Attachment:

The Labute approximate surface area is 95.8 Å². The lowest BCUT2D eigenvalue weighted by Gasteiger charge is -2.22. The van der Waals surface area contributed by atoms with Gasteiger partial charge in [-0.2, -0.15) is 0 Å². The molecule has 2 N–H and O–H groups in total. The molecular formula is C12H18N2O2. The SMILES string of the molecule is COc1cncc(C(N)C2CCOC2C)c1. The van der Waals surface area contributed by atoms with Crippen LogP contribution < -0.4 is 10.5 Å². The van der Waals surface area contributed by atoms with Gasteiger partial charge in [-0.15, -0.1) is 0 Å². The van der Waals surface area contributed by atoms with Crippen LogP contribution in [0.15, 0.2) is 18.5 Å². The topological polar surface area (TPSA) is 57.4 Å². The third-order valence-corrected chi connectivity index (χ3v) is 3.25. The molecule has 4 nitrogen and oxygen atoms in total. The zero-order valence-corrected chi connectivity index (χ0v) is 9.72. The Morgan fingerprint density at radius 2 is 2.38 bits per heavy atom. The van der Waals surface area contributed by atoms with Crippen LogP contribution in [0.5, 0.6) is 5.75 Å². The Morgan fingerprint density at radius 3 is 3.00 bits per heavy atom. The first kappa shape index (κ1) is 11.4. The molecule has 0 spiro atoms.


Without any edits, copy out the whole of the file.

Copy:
The Labute approximate surface area is 95.8 Å². The lowest BCUT2D eigenvalue weighted by Gasteiger charge is -2.22. The van der Waals surface area contributed by atoms with Gasteiger partial charge in [-0.2, -0.15) is 0 Å². The molecule has 2 N–H and O–H groups in total. The molecular formula is C12H18N2O2. The SMILES string of the molecule is COc1cncc(C(N)C2CCOC2C)c1. The van der Waals surface area contributed by atoms with Crippen LogP contribution < -0.4 is 10.5 Å². The van der Waals surface area contributed by atoms with Gasteiger partial charge in [-0.15, -0.1) is 0 Å². The van der Waals surface area contributed by atoms with Crippen LogP contribution in [0.15, 0.2) is 18.5 Å². The topological polar surface area (TPSA) is 57.4 Å². The third-order valence-corrected chi connectivity index (χ3v) is 3.25. The molecule has 4 nitrogen and oxygen atoms in total. The zero-order valence-corrected chi connectivity index (χ0v) is 9.72. The Morgan fingerprint density at radius 2 is 2.38 bits per heavy atom. The van der Waals surface area contributed by atoms with Crippen LogP contribution in [0.5, 0.6) is 5.75 Å². The Morgan fingerprint density at radius 3 is 3.00 bits per heavy atom. The first kappa shape index (κ1) is 11.4. The molecule has 0 spiro atoms.